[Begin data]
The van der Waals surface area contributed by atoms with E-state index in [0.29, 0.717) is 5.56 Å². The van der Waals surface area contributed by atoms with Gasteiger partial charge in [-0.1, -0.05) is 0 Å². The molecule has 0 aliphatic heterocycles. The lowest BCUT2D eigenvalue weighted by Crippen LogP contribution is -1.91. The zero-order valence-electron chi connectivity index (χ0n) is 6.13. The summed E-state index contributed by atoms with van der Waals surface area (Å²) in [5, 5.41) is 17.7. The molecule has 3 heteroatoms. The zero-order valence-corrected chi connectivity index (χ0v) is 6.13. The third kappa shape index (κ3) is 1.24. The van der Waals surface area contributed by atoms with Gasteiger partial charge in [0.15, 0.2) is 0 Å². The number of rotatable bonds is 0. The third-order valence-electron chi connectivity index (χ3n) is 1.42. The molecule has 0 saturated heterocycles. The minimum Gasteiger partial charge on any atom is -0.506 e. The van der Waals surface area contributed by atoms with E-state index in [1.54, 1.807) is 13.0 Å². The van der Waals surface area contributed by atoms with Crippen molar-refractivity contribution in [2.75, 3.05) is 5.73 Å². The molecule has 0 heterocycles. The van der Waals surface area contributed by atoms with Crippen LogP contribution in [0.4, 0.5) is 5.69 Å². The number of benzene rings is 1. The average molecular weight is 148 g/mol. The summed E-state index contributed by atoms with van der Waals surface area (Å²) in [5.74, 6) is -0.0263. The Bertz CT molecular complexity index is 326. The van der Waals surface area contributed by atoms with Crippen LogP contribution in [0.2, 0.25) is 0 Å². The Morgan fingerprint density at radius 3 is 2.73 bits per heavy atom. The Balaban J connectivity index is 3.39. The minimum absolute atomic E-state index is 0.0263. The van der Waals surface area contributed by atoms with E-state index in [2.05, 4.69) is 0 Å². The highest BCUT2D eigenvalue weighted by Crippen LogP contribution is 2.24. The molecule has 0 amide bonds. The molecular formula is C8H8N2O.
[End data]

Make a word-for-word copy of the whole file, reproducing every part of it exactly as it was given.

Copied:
The van der Waals surface area contributed by atoms with E-state index in [0.29, 0.717) is 5.56 Å². The van der Waals surface area contributed by atoms with Gasteiger partial charge in [-0.1, -0.05) is 0 Å². The molecule has 0 aliphatic heterocycles. The lowest BCUT2D eigenvalue weighted by Crippen LogP contribution is -1.91. The zero-order valence-electron chi connectivity index (χ0n) is 6.13. The summed E-state index contributed by atoms with van der Waals surface area (Å²) in [5, 5.41) is 17.7. The molecule has 3 heteroatoms. The zero-order valence-corrected chi connectivity index (χ0v) is 6.13. The third kappa shape index (κ3) is 1.24. The van der Waals surface area contributed by atoms with Gasteiger partial charge in [0.15, 0.2) is 0 Å². The number of rotatable bonds is 0. The third-order valence-electron chi connectivity index (χ3n) is 1.42. The molecule has 0 saturated heterocycles. The minimum Gasteiger partial charge on any atom is -0.506 e. The van der Waals surface area contributed by atoms with E-state index in [1.54, 1.807) is 13.0 Å². The van der Waals surface area contributed by atoms with Crippen molar-refractivity contribution in [2.75, 3.05) is 5.73 Å². The molecule has 0 heterocycles. The van der Waals surface area contributed by atoms with Crippen LogP contribution in [0.4, 0.5) is 5.69 Å². The number of benzene rings is 1. The average molecular weight is 148 g/mol. The summed E-state index contributed by atoms with van der Waals surface area (Å²) in [5.74, 6) is -0.0263. The Bertz CT molecular complexity index is 326. The van der Waals surface area contributed by atoms with Crippen LogP contribution in [0.2, 0.25) is 0 Å². The Morgan fingerprint density at radius 3 is 2.73 bits per heavy atom. The Balaban J connectivity index is 3.39. The minimum absolute atomic E-state index is 0.0263. The van der Waals surface area contributed by atoms with E-state index in [2.05, 4.69) is 0 Å². The highest BCUT2D eigenvalue weighted by Crippen LogP contribution is 2.24. The molecule has 0 amide bonds. The molecular formula is C8H8N2O.